Allen Weisselberg pleads guilty

Allen Weisselberg, Chief Financial Officer (CFO) of the Trump Organisation, has recently pleaded guilty to tax evasion and fraud and is expected to be sentenced to five months at the notorious Rikers Island prison. He must also pay back the £1.4 million ($1.7 million) he had been charged with concealing in ‘off-the-books’ income.

According to prosecutors, the 75-year-old, who had worked for the Trump family for 50 years, failed to pay taxes on income over a 15-year period by charging the Trump Organization for personal expenses, including luxury cars, an Upper West Side apartment and private school tuition for his grandchildren. These payments were not recorded officially but were uncovered during a forensic investigation on spreadsheets hidden at the company.

The investigation began in May 2021 after former Manhattan District Attorney Cyrus Vance Jr went after the CFO in an effort to get him to ‘flip’ on former President Trump. Although this did not happen, as part of his plea deal Mr Weisselberg must now testify against the Trump Organization at a criminal trial later this year – the business is also a defendant in this case.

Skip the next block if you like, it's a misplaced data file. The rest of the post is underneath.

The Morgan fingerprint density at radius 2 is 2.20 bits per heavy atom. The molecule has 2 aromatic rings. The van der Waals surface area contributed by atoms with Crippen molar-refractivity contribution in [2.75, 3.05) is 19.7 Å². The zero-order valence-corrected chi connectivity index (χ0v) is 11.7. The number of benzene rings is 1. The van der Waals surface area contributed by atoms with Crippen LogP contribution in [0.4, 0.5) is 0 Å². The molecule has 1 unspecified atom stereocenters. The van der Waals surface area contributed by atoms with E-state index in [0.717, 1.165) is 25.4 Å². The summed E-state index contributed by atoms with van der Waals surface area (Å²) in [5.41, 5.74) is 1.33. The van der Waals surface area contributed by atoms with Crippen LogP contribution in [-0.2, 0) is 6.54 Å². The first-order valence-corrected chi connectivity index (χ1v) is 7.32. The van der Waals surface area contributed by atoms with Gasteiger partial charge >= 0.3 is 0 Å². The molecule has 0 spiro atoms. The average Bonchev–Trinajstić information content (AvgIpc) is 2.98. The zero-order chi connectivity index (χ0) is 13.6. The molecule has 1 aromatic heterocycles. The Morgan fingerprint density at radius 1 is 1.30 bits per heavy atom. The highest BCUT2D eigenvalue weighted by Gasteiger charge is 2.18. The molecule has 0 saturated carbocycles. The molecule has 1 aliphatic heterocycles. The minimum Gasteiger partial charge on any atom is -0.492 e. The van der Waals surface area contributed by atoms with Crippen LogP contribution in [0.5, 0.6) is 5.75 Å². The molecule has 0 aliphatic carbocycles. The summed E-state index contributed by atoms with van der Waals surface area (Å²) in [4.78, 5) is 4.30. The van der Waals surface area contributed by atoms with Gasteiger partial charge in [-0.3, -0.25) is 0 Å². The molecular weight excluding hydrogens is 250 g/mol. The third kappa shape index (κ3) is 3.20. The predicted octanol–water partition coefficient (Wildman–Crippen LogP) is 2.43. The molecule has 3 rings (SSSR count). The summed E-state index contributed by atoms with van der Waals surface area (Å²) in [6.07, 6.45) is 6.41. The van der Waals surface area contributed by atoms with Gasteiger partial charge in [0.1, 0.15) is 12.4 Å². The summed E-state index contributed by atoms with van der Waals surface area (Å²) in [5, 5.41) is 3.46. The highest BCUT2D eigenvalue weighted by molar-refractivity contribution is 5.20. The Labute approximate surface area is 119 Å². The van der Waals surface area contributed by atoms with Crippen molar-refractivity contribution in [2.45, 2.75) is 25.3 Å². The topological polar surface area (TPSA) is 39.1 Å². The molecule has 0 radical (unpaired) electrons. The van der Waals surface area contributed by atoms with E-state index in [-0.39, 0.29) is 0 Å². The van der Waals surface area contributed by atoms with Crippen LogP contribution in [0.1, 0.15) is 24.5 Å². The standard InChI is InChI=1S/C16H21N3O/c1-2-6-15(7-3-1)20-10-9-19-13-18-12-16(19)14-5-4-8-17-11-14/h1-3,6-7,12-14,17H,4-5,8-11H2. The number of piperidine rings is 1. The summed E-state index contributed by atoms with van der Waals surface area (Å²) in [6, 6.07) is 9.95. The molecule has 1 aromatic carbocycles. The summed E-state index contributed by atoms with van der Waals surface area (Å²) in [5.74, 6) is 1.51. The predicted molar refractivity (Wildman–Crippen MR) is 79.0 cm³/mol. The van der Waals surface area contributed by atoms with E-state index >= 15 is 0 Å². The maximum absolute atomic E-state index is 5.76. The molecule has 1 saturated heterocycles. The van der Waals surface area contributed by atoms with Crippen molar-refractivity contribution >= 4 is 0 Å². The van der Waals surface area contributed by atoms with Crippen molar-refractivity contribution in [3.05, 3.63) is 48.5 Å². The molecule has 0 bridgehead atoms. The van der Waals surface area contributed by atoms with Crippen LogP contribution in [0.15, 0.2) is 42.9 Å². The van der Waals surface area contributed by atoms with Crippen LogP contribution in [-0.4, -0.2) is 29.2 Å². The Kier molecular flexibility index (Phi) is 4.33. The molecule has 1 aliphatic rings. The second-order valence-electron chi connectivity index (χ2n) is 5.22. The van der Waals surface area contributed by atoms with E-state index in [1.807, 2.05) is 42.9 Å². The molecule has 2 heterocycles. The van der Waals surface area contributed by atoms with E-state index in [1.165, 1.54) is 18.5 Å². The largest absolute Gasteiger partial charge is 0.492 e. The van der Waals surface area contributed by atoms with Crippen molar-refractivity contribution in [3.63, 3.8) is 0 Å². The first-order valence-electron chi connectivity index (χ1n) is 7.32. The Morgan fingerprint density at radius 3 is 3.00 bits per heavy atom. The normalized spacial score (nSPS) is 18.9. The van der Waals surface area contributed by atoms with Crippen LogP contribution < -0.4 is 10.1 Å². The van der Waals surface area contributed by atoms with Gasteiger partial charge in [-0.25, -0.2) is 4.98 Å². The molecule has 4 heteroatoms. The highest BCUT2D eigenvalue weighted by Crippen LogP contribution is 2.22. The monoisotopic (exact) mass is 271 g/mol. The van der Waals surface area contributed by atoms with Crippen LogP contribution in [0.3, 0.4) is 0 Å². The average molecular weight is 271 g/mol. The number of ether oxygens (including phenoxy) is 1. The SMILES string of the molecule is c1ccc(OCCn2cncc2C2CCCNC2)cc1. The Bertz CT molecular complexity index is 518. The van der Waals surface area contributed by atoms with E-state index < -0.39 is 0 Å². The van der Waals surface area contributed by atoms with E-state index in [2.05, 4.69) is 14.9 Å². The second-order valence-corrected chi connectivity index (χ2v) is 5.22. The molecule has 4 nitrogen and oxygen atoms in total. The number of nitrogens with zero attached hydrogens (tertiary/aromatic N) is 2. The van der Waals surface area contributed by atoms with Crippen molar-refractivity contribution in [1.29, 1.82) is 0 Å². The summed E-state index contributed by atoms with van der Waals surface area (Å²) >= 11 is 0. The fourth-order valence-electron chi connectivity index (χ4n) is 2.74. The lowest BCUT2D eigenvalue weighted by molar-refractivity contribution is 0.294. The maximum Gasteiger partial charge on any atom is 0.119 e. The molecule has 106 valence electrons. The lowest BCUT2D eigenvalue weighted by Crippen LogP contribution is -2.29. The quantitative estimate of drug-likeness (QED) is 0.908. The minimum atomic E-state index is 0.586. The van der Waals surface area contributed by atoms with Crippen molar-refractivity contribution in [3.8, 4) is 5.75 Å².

Mr Weisselberg’s guilty plea could well strengthen the case against the Trump Organization, particularly in the wake of other investigations into the former President’s business deals. In addition, according to Manhattan District Attorney, Alvin Bragg, whose office brought the charges, the plea agreement “directly implicates the Trump Organization in a wide range of criminal activity…”

Roger Isaacs, Forensic Partner at Milsted Langdon, explains: “The reference to a hidden spreadsheet in this case is telling.  It is surprising how often those engaged in fraud maintain secret records, that presumably they hope will never see the light of day, in which they set out precisely how the proceeds of their crimes have been generated and, importantly, shared between the perpetrators.

“Discovering this type of documentation is often akin to finding a smoking gun.  In one case on which I worked many years ago the fraudster had even helpfully written the words “Black Book” on the first page of a journal in which he had recorded his illicit trading activities and, to emphasise the point, he had underlined the words neatly in red ink…  twice.”

Source(s): BBC News

Posted in The Forensic Blog.